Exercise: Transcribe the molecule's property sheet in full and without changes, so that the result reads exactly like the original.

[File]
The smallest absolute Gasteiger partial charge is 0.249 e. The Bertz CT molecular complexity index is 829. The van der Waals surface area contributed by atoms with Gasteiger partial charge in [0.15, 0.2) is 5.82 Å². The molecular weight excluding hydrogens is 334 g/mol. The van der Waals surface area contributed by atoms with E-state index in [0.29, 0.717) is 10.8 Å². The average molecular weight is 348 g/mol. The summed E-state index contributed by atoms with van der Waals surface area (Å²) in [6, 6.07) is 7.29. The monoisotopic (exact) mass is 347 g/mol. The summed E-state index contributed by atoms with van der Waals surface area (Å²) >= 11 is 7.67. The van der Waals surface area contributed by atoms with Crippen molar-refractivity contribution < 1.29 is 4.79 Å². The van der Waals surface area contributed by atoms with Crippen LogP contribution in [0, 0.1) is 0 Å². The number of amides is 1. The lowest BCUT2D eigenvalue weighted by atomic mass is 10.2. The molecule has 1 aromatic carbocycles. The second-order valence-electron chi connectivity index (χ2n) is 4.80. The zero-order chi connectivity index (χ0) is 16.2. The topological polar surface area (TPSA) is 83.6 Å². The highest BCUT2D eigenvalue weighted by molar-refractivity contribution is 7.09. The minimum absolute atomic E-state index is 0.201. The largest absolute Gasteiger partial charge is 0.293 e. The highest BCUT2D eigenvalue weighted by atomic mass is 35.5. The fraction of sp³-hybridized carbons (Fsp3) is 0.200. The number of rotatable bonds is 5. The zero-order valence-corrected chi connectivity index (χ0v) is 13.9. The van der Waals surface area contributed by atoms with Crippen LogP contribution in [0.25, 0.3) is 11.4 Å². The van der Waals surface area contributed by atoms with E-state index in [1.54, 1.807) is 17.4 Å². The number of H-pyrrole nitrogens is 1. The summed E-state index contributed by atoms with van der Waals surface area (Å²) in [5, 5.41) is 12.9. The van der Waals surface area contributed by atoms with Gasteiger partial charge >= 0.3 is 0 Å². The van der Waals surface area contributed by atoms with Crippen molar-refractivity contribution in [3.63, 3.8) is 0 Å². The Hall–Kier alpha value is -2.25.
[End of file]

The smallest absolute Gasteiger partial charge is 0.249 e. The Bertz CT molecular complexity index is 829. The van der Waals surface area contributed by atoms with Gasteiger partial charge in [0.15, 0.2) is 5.82 Å². The molecular weight excluding hydrogens is 334 g/mol. The van der Waals surface area contributed by atoms with E-state index in [0.29, 0.717) is 10.8 Å². The average molecular weight is 348 g/mol. The summed E-state index contributed by atoms with van der Waals surface area (Å²) in [6, 6.07) is 7.29. The monoisotopic (exact) mass is 347 g/mol. The summed E-state index contributed by atoms with van der Waals surface area (Å²) >= 11 is 7.67. The van der Waals surface area contributed by atoms with Crippen molar-refractivity contribution < 1.29 is 4.79 Å². The van der Waals surface area contributed by atoms with Crippen LogP contribution in [0, 0.1) is 0 Å². The number of amides is 1. The lowest BCUT2D eigenvalue weighted by atomic mass is 10.2. The molecule has 1 aromatic carbocycles. The second-order valence-electron chi connectivity index (χ2n) is 4.80. The zero-order chi connectivity index (χ0) is 16.2. The topological polar surface area (TPSA) is 83.6 Å². The highest BCUT2D eigenvalue weighted by molar-refractivity contribution is 7.09. The minimum absolute atomic E-state index is 0.201. The largest absolute Gasteiger partial charge is 0.293 e. The highest BCUT2D eigenvalue weighted by atomic mass is 35.5. The fraction of sp³-hybridized carbons (Fsp3) is 0.200. The number of rotatable bonds is 5. The zero-order valence-corrected chi connectivity index (χ0v) is 13.9. The van der Waals surface area contributed by atoms with Crippen LogP contribution in [0.25, 0.3) is 11.4 Å². The van der Waals surface area contributed by atoms with E-state index in [1.54, 1.807) is 17.4 Å². The number of H-pyrrole nitrogens is 1. The summed E-state index contributed by atoms with van der Waals surface area (Å²) in [5, 5.41) is 12.9. The van der Waals surface area contributed by atoms with Gasteiger partial charge >= 0.3 is 0 Å². The van der Waals surface area contributed by atoms with Crippen molar-refractivity contribution in [3.63, 3.8) is 0 Å². The Hall–Kier alpha value is -2.25.